- Ill health – You or a family member might have a life-limiting illness that means the flexibility of DC is preferable. DB schemes can cash out your pension where (broadly) you’re expected to live for less than one year or can pay your pension early if you meet certain ill-health requirements, but if you don’t meet that standard you’ll have to plan ahead.
- Relative importance of capital over income – If you have many other significant pension pots, you may end up with more income than you need but less capital than you’d like. Transferring out of one of your DB schemes may help balance your income and capital more appropriately for you.
- Little need for death benefits – Your spouse may have their own substantial pension, meaning that you’d rather your pension goes towards other family members or dependents.
Who can transfer out of a defined benefit scheme?
Most private sector DB pensions are transferrable – with some strings attached.
Unless you are within 12 months of retirement age you usually now have an automatic right to transfer. If you don’t have an automatic right to transfer, you can ask the trustees or administrators of the scheme to let you transfer anyway (called a ‘discretionary’ transfer).
Unfortunately, if you’re got a public sector pension it’s unlikely that you can transfer out. In 2015 the Government changed the rules such that unfunded pension schemes – such as the NHS Pension Scheme – can’t be transferred out.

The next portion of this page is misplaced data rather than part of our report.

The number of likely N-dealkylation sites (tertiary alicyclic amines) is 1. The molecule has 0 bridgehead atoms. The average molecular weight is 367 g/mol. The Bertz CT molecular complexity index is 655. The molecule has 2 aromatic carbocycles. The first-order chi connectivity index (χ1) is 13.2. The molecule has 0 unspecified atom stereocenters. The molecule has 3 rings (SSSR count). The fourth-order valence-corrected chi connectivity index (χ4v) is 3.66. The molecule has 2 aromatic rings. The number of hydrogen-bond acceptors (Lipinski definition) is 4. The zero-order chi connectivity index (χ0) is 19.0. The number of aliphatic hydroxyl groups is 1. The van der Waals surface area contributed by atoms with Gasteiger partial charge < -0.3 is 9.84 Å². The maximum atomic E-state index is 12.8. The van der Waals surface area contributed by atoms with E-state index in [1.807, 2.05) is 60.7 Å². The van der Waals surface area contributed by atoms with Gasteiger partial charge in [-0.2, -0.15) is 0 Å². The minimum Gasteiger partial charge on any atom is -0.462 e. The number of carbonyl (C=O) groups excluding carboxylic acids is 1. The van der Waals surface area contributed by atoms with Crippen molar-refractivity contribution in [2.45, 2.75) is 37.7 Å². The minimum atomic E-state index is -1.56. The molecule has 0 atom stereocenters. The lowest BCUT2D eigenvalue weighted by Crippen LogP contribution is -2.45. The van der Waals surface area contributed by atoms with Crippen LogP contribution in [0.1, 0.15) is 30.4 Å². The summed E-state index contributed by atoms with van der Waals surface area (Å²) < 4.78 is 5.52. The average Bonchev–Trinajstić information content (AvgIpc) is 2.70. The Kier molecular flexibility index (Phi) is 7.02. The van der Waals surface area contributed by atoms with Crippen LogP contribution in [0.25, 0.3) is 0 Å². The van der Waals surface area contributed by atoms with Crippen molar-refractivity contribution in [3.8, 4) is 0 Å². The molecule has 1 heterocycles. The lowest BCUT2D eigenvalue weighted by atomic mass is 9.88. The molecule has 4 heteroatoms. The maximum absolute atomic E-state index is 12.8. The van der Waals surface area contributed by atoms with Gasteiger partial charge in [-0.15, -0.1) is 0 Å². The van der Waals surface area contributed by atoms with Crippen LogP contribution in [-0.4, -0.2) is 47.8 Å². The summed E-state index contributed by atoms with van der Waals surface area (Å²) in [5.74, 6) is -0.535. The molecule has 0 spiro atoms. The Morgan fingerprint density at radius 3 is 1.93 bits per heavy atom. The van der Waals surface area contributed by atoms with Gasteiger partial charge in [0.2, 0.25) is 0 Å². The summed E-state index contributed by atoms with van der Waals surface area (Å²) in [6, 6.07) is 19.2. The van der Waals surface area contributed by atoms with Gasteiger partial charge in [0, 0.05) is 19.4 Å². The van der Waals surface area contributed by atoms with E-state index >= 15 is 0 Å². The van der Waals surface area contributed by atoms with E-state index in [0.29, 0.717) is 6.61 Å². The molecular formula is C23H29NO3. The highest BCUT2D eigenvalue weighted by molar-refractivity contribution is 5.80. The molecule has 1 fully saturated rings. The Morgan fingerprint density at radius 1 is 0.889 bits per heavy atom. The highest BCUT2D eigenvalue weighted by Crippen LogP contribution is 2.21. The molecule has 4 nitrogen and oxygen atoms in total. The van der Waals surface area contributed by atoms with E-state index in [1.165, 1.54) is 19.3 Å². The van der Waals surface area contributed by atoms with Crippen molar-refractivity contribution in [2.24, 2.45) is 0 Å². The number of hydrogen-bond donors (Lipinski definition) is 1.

There’s also the potential option of a partial transfer. This where part of your pension can be transferred out at retirement. Not all schemes allow members undertake partial transfers, and in some schemes they are prohibited. Indeed there appears to be only one scheme actively exploring this.1
How do you transfer?
What follows applies if you have an automatic right to transfer.
To start with you need to get a statement of your Cash Equivalent Transfer Value (CETV) or ‘Transfer Value’. You’ve got a statutory right to request one statement per 12-month period.
The scheme trustees don’t have to provide any more in the twelve-months. But, generally speaking, unless you’re taking the mick and asking for several every year, they’ll likely issue you a second one if you ask nicely (though they might charge a fee).